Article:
Sunday, October 29, 2006

Cooking Sunday

Over the past few weeks, I've gotten into a habit of doing a lot of cooking on Sundays. Part of this is because I've been committed to packing lunches and eating like a sensible person. If one hopes to stay true to such commitments, and one is a busy person, one must plan ahead. It's also that I've been so busy during the week that I come home exhausted and don't feel like cooking. So I cook like those women you hear about who make a week's worth of meals for an incompetent husband before they go out of town to visit their ailing sister or something. I make vast quantities of food, enough to feed multitudes, when really there is just me.

Now, the funny (funny odd, not funny haha) thing about me is that I much prefer cooking for myself than cooking for other people. Most people I talk to will say that they can't be motivated to cook when it's just for themselves. They need to cook for someone to be motivated. For me, though, cooking for others is not generally ideal. I find myself afraid to experiment, concerned that the food I'll make won't be well received. I tend to stick to recipes of which I am certain. And this takes a lot of the fun out of it for me. But the cooking I've been doing on Sundays has been of the more inventive variety. While I may start with a recipe, I find myself tweaking it as I go. I don't follow directions precisely; I make adjustments according to my own whims. Or I just make up recipes, and try them out. I've never been in a position where I felt comfortable doing such things when I've cooked for others. When I cook for others, I tend not to try new things. I go with what I know will please.

The liberating thing about cooking for yourself - cooking really delicious things for yourself, rather than just making a stupid frozen pizza or eating cereal or something - is that if you screw it up and the food comes out bad that it's no big deal. There's nobody to complain. You can throw the bad food out if you don't like it, and nobody will be the wiser. And so that then allows you to take risks in the kitchen - to try out something that you've never tried out before.

I love cooking. I think cooking might be my one and only actual hobby. And I think I do make yummy food.

But I'm not a gourmet cook. No, not at all. I don't have the patience for recipes with too many ingredients; I don't have the interest in learning complicated methods of preparation. Instead, I tend to gravitate toward foods that are simple and comforting.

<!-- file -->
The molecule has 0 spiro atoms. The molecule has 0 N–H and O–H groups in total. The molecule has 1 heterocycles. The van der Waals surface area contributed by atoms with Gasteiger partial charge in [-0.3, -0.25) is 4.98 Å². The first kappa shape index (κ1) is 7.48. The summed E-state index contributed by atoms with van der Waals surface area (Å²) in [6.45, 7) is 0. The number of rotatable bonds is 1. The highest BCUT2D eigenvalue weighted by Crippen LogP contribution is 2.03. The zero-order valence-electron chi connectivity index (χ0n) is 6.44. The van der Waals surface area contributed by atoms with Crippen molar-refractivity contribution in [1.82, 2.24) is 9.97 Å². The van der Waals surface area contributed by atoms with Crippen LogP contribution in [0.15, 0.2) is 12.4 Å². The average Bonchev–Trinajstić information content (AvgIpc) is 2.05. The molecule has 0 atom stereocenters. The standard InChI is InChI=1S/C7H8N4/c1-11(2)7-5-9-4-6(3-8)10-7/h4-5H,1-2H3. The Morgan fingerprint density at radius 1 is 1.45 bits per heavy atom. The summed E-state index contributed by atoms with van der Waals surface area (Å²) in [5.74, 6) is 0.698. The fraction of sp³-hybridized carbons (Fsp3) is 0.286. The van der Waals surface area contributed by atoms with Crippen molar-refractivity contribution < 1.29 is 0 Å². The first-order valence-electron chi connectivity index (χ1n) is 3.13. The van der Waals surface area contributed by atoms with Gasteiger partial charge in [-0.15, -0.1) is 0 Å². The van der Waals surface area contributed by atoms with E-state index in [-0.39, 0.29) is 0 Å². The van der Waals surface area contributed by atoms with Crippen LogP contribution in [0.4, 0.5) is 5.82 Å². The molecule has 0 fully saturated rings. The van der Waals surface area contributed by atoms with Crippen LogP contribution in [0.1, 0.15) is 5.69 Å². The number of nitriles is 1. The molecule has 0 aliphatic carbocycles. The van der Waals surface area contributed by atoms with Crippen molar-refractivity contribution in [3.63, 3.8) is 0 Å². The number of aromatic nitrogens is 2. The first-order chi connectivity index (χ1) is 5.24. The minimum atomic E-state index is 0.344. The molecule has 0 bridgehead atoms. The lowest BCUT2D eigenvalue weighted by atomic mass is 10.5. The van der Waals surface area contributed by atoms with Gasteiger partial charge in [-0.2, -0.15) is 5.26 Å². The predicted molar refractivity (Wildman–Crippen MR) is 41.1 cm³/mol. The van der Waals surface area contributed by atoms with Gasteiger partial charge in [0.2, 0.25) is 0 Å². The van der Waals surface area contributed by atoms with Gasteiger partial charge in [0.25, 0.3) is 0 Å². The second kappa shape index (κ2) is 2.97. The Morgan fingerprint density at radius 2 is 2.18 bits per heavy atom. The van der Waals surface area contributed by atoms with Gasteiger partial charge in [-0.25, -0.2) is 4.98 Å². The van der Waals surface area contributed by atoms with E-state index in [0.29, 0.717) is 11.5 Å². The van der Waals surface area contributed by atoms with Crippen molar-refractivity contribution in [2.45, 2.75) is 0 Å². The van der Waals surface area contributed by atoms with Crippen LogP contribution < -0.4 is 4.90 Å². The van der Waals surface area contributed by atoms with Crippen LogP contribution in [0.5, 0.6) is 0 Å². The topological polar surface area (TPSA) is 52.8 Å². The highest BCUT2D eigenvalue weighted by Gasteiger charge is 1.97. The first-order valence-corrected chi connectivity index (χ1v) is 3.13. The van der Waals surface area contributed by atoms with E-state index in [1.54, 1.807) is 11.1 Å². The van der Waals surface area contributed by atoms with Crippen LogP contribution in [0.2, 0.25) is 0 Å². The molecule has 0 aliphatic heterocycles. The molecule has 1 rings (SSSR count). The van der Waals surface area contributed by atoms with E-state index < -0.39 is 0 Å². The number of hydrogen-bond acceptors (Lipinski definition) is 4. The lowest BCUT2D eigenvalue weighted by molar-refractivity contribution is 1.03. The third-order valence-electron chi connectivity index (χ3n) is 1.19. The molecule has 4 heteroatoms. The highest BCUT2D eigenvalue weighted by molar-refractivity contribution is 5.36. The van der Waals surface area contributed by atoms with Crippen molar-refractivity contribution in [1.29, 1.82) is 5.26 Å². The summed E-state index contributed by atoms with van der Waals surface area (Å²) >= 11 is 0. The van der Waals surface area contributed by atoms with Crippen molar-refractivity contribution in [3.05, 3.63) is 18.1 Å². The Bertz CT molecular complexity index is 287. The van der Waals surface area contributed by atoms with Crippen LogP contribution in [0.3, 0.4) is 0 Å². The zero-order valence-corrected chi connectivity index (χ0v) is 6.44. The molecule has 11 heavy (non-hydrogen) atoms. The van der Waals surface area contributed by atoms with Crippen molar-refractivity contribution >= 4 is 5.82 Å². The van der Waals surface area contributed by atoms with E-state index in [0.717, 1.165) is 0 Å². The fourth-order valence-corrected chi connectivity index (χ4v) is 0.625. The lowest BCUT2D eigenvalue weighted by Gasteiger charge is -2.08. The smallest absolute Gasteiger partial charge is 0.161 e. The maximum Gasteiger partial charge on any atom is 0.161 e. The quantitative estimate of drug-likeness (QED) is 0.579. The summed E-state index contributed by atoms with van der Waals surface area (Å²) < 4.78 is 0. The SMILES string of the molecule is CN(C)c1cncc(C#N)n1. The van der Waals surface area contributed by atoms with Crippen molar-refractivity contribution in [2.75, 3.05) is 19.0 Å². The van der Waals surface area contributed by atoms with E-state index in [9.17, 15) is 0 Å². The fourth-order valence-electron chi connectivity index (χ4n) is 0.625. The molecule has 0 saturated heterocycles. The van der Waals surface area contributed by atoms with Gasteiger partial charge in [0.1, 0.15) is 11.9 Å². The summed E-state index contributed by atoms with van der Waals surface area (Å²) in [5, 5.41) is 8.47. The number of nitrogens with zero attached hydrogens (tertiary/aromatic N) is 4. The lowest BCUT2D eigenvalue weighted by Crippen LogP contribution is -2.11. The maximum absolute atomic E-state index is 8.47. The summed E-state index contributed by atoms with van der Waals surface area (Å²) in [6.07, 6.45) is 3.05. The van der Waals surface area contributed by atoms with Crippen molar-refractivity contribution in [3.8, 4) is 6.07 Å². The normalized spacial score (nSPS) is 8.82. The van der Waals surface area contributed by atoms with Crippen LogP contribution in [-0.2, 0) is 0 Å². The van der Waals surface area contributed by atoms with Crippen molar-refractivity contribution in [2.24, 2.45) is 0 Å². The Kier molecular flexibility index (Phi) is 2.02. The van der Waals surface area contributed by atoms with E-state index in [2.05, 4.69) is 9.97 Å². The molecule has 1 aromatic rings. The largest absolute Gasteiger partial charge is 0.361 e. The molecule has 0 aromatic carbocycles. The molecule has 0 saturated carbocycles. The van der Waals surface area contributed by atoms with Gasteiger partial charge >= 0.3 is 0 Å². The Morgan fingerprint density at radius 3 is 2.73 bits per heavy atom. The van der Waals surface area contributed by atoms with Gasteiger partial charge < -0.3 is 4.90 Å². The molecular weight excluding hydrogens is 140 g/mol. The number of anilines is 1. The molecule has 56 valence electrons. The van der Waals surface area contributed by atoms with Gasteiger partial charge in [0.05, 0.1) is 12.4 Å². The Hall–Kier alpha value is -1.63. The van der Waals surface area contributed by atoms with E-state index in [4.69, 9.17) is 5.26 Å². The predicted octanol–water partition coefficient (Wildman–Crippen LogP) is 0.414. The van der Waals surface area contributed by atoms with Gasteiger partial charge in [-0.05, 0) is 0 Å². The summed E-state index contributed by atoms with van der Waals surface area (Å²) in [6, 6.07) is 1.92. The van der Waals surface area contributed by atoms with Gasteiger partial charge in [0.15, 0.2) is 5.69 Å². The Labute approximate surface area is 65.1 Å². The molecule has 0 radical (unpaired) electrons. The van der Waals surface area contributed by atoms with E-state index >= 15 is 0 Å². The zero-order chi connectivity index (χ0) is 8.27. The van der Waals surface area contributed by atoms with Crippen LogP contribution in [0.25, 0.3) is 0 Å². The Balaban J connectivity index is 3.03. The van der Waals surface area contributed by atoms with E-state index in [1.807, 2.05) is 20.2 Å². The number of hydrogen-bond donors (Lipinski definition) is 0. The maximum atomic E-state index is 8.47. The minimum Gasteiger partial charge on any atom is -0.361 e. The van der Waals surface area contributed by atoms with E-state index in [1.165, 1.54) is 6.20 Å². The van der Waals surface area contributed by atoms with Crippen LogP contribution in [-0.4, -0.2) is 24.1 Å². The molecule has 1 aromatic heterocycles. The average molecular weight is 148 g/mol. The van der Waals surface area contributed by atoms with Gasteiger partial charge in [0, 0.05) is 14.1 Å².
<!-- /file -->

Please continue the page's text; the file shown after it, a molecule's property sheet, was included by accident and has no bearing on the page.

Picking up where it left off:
So today, the cooking began with brunch, after I'd gone to the grocery store. I made myself scrambled eggs with cheddar cheese and ham and a piece of wheat toast with blackberry jam. (By the way, I will only eat my own scrambled eggs and my mother's. Why? Because I hate scrambled eggs that are not fluffy (a), that are too dry (b), or that are too runny (c). I NEVER get scrambled eggs if I go out to eat - only over-easy.)

Then, this afternoon, I made a delicious roast. A roast, you say? For one person? Well, yes. But I did something with the rest of it later. At any rate, I made a 2.5 lb. roast, and I made some mashed turnips to accompany it. Mmmm. Love turnips.

After I had my dinner, I then took the remaining roast beef and cut it into bite-sized pieces. And I made some beef, barley, and mushroom soup. While that was cooking, I then took some apples, cored them, and sprinkled them with splenda and cinnamon, used some of that "I Can't Believe It's Not Butter!" stuff that is no calories, and baked them.

When the soup was done, I put it in individual serving-sized containers, and I freezed half of them. When the apples were done, I put all but one portion in individual serving-sized containers and put them in the fridge. Then, I had my dessert: the baked apples with a dollop of sugar-free cool whip. Delicious! Like apple pie without the crust! (Though I've got to say, I do make a wicked-good pie crust, and I did miss it, but as it is about 7,000 calories per bite, I will have to wait until thanksgiving for that treat.)

I am really excited for all of my meals this week. And on one night when I'm feeling some cooking energy? I'm going to make one of my favorite things - cabbage and noodles. (I know, it doesn't sound all that great, but trust me - a better comfort food there never was.)


helenesch said...

I myself don't like to cook much, but what you've been doing ounds exactly like what my friend does. She's single and lives alone and spends several hours each Sunday cooking up various concoctions (some of which are quite experimental and seem strange to her friends) and then freezing them for her lunches and dinners for the upcoming week. I'm amazed at how well she eats, and she really likes being able to get home from work each evening and not have to worry about cooking. And this certainly sounds more healthy (not to mention cheaper) than getting take out on a regular basis.

Wiccachicky said...

Cooking is a comfort thing for me too. I like having other people to cook for, but I love Thursday nights when I cook only for myself.